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No. 665 Squadron Royal Canadian Air Force
Active 22 January 1945 - 10 July 1945
Country United Kingdom United Kingdom
Allegiance  Canada
Branch Ensign of the Royal Canadian Air Force.svg Royal Canadian Air Force and Royal Canadian Artillery
Role Air Observation/Radio Intelligence Gathering
Part of No. 84 Group, Second Tactical Air Force
Engagements Liberation of Holland, Siege of Dunkirk
Commanders
Notable
commanders
Major Dave Ely; Captain G.A. Eaton, MC; Major Norbert Reilander
Aircraft flown
Reconnaissance Auster Mk.V

No. 665 "Air Observation Post" Squadron, RCAF was formed in England during the Second World War. It was manned principally by Royal Canadian Artillery (RCA) and Royal Canadian Air Force (RCAF) personnel, with select British artillery pilots briefly seconded to assist in squadron formation.

Contents

History

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Formation

The squadron was formed on January 22, 1945, at RAF Andover as an RCAF unit -albeit not in the 'Article XI' sequence of squadron numbers- its principal role being to direct artillery fire from the air. The pilots were officers recruited from the Royal Canadian Artillery and trained to fly at 22 E.F.T.S. Cambridge, further developing advanced flying skills at 43 Operational Training Unit RAF (43 OTU), RAF Andover. The first Commanding Officer was Major Dave Ely, RCA. The operational Commanding Officer selected to take the squadron to war was Captain G.A. 'Tony' Eaton, MC, RCA; Eaton was killed in a flying mishap near RAF Middle Wallop on the night of March 1, 1945. Major Norbert Reilander, RCA, from No. 664 Squadron RCAF, was chosen to take command of 665 Squadron in the first week of March, 1945. The squadron operated in England under the overall control of No. 70 Group, RAF Fighter Command; prior to deployment to the European continent the squadron was transferred to No. 84 Group, Second Tactical Air Force (2 TAF).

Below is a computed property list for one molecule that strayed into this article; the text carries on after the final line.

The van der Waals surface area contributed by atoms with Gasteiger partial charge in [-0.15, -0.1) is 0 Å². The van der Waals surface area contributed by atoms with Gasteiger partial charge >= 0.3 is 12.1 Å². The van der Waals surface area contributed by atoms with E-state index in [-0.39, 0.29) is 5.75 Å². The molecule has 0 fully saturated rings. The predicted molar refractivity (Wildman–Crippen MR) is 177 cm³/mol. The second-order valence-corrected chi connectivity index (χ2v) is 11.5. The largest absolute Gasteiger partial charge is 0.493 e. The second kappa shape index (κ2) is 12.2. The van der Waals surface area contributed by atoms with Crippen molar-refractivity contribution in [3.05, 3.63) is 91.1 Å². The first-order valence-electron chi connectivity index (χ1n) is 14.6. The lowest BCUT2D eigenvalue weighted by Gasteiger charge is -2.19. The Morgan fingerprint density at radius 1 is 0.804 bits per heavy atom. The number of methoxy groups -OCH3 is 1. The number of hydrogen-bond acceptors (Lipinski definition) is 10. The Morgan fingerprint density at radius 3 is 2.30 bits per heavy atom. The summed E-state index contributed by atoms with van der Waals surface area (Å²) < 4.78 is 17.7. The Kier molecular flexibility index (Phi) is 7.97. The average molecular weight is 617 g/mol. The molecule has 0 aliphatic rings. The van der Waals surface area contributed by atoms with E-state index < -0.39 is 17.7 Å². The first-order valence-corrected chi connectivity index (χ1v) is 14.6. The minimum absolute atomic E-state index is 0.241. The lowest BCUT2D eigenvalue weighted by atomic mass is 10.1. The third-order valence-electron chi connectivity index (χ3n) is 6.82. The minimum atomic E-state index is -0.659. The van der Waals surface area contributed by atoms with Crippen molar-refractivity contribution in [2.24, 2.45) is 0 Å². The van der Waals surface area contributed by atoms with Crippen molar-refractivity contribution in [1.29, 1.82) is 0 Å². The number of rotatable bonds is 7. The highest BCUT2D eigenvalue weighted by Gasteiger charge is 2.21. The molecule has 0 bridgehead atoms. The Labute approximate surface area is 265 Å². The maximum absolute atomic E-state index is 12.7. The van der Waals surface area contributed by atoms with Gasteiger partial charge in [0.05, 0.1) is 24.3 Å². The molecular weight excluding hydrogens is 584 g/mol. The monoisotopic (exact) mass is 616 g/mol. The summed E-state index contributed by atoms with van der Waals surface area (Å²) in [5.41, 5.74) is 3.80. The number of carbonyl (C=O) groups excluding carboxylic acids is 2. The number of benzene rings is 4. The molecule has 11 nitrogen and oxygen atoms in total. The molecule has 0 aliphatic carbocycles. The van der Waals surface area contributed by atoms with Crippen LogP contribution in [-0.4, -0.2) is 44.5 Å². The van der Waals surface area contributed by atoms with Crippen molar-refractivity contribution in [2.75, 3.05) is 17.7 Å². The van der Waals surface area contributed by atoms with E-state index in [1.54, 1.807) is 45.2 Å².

On operations

The squadron began deploying to Holland on April 19, arriving at B-77 Gilze-Rijen airport on April 21, 1945. The principal aircraft flown in action was the Taylorcraft Auster Mk. V. 'B' Flight of 665 (AOP) Squadron, RCAF, was credited with firing the last Canadian shot of the war in Europe at Dunkirk, France, on May 7, 1945. After V-E Day on May 8, 1945, the squadron was tasked with flying mail and passengers for 1st Canadian Army, while one section and its aircraft was seconded to Allied Headquarters at Frankfurt, Germany, for U.S. Intelligence duties. No. 665 (AOP) Squadron, RCAF, was disbanded at Apeldoorn, the Netherlands, on July 10, 1945. The squadron had no official motto or heraldic crest assigned to it.

Aircrew or not?

Formation of the three Canadian war-time A.O.P. squadrons was historically the first example of 'unification of services,' a generation before the Canadian Forces experienced total unification. These, however, were not 'co-operation squadrons.' Although 665 squadron's trained aircrew observers acquitted themselves admirably in aerial action against the enemy, aircrew associations across Canada did not grant membership to AOP observers, as those aircrew were not officially issued with cloth wings during the war. [1]

References

Notes

Bibliography

  • Library and Archives Canada - Reel #C12430. War Diary of 665(AOP)(RCAF) Squadron.
  • Blackburn, George. Where The Hell are the Guns?, Toronto, Canada: McClelland & Stewart Publishing, 1997. ISBN 0-77101-504-6.
  • Fromow, Lt-Col. D.L. Canada's Flying Gunners: A History of the Air Observation Post of the Royal Regiment of Canadian Artillery. Ottawa, Canada: Air Observation Post Pilots Association, 2002. ISBN 0-97300-550-5.
  • Halley, James J. The Squadrons of the Royal Air Force & Commonwealth 1918-1988. Tonbridge, Kent, UK: Air Britain (Historians) Ltd., 1988. ISBN 0-85130-164-9.
  • Jefford, C.G. RAF Squadrons, a Comprehensive record of the Movement and Equipment of all RAF Squadrons and their Antecedents since 1912. Shropshire, UK: Airlife Publishing, 1988 (second edition 2001). ISBN 1-85310-053-6.
  • Stewart, Major A.B. Battle History 666. Epe, the Netherlands, 1945. Republished by Abel Book Company, Calgary, 2006.

External links


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